Chapter 8

p-Groups and the Sylow Theorems

Mathematics is the tool specially suited for dealing with abstract concepts of any kind. There is no limit to its power in this field.

—Paul Adrien Maurice Dirac

Historically, the theory of groups was concerned only with groups of permutations of a set. This point of view is reinforced by Cayley's theorem, which shows that every abstract group can be viewed as a subgroup of a group of permutations. The concept of an abstract group became important because it focuses attention on those aspects of a group of permutations that do not depend on the underlying set. However, this abstract formulation of the theory loses sight of the combinatorial aspects that are more in evidence for groups of permutations. And these counting methods give important information about abstract groups. The best example is Lagrange's theorem, which is based on the fact that a subgroup partitions the group into cosets each having the same number of elements as the subgroup.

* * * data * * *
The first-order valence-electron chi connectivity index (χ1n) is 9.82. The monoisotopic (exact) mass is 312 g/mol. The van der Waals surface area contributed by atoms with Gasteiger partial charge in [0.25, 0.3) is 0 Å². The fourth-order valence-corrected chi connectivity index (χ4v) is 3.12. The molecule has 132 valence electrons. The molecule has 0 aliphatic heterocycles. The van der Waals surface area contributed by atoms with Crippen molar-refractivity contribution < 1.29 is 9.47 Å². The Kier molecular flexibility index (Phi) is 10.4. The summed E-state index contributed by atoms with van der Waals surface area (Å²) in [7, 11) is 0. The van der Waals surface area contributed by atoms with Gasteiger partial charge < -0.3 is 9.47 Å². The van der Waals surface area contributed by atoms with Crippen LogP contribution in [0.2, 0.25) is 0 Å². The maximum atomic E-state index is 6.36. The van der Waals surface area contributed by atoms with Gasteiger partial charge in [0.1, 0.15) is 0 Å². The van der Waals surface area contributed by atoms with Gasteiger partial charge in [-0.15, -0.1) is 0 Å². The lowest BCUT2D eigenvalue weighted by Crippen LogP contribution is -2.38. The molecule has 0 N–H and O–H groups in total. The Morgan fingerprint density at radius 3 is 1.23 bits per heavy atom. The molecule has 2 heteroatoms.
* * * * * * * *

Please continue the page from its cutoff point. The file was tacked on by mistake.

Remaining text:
In Section 8.2, we derive another such counting theorem, the class equation, from a partition of a finite group and use it, among other things, to deduce many properties of groups of prime power order. Then, in Section 8.3, we present a far-reaching counting method that includes the proof of Lagrange's theorem and the class equation and which, in Section 8.4, we use to prove the Sylow theorems. These beautiful results guarantee the presence of subgroups of prime power order in every finite group ...